Landscape change and desertification development in the Mu Us Sandland, Northern China

by Bo Wu, Long J. Ci – China Research and Development Center for Combating Desertification, Chinese Academy of Forestry, Beijing, 100091, China

Journal of Arid Environments 50, Issue 3, 2002, 429-444,
ISSN 0140-1963,
https://doi.org/10.1006/jare.2001.0847.


(https://www.sciencedirect.com/science/article/pii/S014019630190847X)

Abstract:

In order to document the status and causes of desertification development in the Mu Us Sandland located in the agro-pastoral transitional zone in northern China, we interpreted and analysed satellite images, historical maps, meteorological and socio-economic data to assess landscape change from the 1950s to the 1990s. During the intervening 35-year period, landscapes have changed significantly in this area. The shifting and semi-fixed sandy lands have increased by 540,915·3 and 399,302·2 ha, respectively, and now cover 44·53% and 21·44% of the area of the Mu Us Sandland, in the meantime the fixed sandy land has decreased by 572,130·6 ha and covers only 7·22% of the sandland. The rate of desertification in the middle and northwest, where there is only pasture, is much higher than that in the east and south, where farmland and pasture exist together. In most of the sandland, desertification has developed rapidly, while rehabilitation of vegetation has occurred only in marginal areas in the east and south. The main causes of desertification development in the Mu Us Sandland are intensified and irrational human activities, such as over-reclaiming, over-grazing and over-cutting.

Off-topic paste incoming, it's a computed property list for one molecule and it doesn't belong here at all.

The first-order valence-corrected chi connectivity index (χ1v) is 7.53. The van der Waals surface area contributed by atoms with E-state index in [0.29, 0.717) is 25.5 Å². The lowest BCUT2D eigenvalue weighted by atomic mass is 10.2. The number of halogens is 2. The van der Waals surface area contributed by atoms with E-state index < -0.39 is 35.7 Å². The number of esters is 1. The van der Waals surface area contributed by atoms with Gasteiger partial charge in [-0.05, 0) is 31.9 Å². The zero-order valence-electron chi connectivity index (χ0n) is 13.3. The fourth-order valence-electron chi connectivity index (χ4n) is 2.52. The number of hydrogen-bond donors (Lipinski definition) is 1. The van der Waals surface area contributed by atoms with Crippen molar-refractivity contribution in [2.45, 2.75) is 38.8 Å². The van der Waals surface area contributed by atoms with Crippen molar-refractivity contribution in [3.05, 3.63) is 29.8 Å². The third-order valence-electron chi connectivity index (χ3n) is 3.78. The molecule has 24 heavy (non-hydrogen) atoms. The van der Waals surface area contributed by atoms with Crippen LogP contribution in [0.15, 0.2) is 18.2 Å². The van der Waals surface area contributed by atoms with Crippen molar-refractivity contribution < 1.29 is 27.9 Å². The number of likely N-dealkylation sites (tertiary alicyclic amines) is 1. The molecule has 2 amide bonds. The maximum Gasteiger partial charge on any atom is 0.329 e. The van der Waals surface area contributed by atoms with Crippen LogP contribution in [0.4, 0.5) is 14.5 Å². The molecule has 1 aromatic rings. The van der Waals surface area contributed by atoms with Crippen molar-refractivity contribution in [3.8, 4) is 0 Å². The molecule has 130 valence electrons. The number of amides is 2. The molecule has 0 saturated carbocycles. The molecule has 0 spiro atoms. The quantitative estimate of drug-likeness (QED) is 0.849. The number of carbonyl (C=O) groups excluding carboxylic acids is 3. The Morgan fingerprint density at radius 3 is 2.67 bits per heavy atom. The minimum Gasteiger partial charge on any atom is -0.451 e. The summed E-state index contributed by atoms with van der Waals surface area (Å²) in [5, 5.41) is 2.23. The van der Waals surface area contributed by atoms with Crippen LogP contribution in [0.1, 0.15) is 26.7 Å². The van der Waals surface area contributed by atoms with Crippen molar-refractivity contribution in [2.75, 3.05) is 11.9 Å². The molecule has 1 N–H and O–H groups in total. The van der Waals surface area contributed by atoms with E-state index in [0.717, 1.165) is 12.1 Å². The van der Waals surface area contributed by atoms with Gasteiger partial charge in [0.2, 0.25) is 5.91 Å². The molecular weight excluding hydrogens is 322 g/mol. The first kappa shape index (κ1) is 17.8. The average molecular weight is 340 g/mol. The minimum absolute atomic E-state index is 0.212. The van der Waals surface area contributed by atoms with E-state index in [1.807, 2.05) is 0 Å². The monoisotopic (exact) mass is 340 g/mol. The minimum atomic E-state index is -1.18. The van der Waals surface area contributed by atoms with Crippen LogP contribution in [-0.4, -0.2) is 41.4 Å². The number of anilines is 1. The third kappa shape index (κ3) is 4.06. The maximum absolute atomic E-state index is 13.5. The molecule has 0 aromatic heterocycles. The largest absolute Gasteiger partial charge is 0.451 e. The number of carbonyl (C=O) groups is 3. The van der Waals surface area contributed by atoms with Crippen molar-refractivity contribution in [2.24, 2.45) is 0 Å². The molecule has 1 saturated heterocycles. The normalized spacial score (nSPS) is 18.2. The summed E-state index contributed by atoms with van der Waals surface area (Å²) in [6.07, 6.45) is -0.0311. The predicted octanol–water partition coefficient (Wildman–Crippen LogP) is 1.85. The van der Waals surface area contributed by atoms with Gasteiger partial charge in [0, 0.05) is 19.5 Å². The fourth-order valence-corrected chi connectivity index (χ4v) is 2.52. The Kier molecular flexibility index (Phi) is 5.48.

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Author: Willem Van Cotthem

Honorary Professor of Botany, University of Ghent (Belgium). Scientific Consultant for Desertification and Sustainable Development.

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